Listen to Professor Matambanadzo discuss The Body, Incorporated. Legal personhood has become a contested issue for individuals of all political persuasions. Some activists seek to expand the boundaries of legal personhood to include fetuses, human tissue, or even animals. Other activists, however, have sought to limit the community of legal persons by expelling one long-recognized group: corporations. Since the United States Supreme Court decided Citizens United v. Federal Election Commission in 2010, a variety of activists, artists, entertainers, and political commentators have claimed that corporate personhood should be severely limited or completely eliminated.This Article addresses the current controversy surrounding legal personhood by focusing on how legal personhood for corporations has been constructed by jurists and scholars in historical and contemporary contexts. This Article does so through an examination of the metaphorical use of the human body as an anchor for determining the status of corporations as legal persons. This analysis shows that even for corporations—disembodied, legally constructed entities lacking many of the rights and privileges of personhood—the human body serves as an important framework for shaping the legal community of persons and resolving theoretical disputes concerning those legal persons.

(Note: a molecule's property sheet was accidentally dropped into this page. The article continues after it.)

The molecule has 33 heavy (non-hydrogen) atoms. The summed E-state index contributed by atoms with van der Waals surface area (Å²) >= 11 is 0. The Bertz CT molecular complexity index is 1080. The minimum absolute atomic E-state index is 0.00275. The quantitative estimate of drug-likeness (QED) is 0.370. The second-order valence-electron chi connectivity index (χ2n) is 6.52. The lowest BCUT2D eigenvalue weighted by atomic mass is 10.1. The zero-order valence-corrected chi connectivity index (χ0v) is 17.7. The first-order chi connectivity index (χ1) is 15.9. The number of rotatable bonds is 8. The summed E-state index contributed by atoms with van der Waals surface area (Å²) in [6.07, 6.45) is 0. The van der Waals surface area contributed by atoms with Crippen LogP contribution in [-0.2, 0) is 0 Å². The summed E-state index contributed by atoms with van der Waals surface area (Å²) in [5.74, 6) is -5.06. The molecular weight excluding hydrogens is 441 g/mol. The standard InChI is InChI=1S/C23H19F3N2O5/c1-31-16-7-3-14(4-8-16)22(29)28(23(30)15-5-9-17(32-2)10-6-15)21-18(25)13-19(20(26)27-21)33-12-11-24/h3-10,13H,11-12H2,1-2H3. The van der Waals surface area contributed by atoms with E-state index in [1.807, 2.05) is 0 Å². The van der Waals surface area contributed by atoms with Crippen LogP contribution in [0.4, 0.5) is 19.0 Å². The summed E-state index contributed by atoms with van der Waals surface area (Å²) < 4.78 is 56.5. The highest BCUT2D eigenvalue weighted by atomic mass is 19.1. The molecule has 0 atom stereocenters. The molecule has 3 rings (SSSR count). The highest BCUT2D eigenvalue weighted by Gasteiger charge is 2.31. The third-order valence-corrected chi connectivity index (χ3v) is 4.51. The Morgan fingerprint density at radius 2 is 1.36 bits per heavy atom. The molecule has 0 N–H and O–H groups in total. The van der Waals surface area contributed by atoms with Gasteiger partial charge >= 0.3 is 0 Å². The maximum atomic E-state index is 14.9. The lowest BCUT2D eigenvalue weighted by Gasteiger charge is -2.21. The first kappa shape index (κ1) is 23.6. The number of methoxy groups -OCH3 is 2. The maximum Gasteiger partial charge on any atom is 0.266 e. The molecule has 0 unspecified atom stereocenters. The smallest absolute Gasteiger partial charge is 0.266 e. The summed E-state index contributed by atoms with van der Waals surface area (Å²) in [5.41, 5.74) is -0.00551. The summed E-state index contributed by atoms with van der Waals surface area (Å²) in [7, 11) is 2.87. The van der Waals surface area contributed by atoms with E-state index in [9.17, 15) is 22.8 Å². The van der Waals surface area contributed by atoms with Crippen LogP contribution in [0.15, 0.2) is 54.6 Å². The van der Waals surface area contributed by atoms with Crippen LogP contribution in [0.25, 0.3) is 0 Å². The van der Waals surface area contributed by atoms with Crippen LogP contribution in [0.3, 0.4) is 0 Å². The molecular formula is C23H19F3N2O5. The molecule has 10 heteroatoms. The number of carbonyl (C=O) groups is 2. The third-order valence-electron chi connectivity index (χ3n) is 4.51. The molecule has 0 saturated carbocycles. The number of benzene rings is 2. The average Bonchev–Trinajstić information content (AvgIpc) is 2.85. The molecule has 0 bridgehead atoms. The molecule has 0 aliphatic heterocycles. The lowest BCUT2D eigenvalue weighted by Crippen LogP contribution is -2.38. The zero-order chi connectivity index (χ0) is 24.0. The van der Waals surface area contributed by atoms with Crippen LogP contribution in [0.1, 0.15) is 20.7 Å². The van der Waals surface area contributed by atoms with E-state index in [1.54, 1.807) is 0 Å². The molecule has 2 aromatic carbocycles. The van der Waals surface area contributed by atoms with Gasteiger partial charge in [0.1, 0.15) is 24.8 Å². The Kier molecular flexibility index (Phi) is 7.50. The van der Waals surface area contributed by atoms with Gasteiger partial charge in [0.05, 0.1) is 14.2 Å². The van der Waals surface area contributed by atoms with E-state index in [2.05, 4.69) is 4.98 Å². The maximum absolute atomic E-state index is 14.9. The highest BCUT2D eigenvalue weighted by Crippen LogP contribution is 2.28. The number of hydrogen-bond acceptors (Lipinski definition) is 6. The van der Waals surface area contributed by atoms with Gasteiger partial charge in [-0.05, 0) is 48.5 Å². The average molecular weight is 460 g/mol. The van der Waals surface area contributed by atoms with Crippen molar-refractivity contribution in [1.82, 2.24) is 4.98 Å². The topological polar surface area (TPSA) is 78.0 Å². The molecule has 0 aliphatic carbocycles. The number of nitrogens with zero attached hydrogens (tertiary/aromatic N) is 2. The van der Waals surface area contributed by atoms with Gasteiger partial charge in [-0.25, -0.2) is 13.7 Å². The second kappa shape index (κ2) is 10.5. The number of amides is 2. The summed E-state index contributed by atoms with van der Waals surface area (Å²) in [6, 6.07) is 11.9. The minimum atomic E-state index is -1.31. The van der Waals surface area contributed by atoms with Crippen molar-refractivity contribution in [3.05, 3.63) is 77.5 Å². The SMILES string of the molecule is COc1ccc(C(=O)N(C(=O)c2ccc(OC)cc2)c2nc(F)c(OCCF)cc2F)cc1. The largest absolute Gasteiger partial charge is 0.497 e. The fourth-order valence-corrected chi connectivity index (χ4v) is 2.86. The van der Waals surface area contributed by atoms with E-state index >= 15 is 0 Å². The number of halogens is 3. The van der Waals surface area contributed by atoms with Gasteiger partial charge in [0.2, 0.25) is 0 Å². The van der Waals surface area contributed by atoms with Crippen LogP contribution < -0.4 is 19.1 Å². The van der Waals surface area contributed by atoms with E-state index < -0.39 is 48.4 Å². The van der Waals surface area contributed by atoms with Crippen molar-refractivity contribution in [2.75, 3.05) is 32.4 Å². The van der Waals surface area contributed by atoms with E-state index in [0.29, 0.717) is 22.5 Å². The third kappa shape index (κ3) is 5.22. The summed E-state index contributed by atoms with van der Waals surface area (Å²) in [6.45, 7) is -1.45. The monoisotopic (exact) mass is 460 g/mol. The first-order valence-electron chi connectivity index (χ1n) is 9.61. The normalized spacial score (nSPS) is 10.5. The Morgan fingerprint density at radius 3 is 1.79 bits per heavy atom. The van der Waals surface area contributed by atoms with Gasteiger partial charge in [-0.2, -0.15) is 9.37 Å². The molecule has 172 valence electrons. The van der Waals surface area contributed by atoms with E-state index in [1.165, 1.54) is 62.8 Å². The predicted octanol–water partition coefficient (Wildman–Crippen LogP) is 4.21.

This Article also presents a novel theoretical justification of corporate personhood embedded in the legal tradition of the United States: the embodiment theory of the corporation. The embodiment theory of the corporation—deployed by courts, scholars, and lawyers—reveals how the embodied human being serves as the paradigmatic person of law. In the embodiment theory, human beings provide a model for determining how legal recognition functions for entities, collectives, and individuals—even those that are disembodied and legally constructed. For this reason, this Article argues that future efforts to determine the boundaries of legal personhood should incorporate human embodiment as a guiding framework for thinking about who “counts” in the community of persons.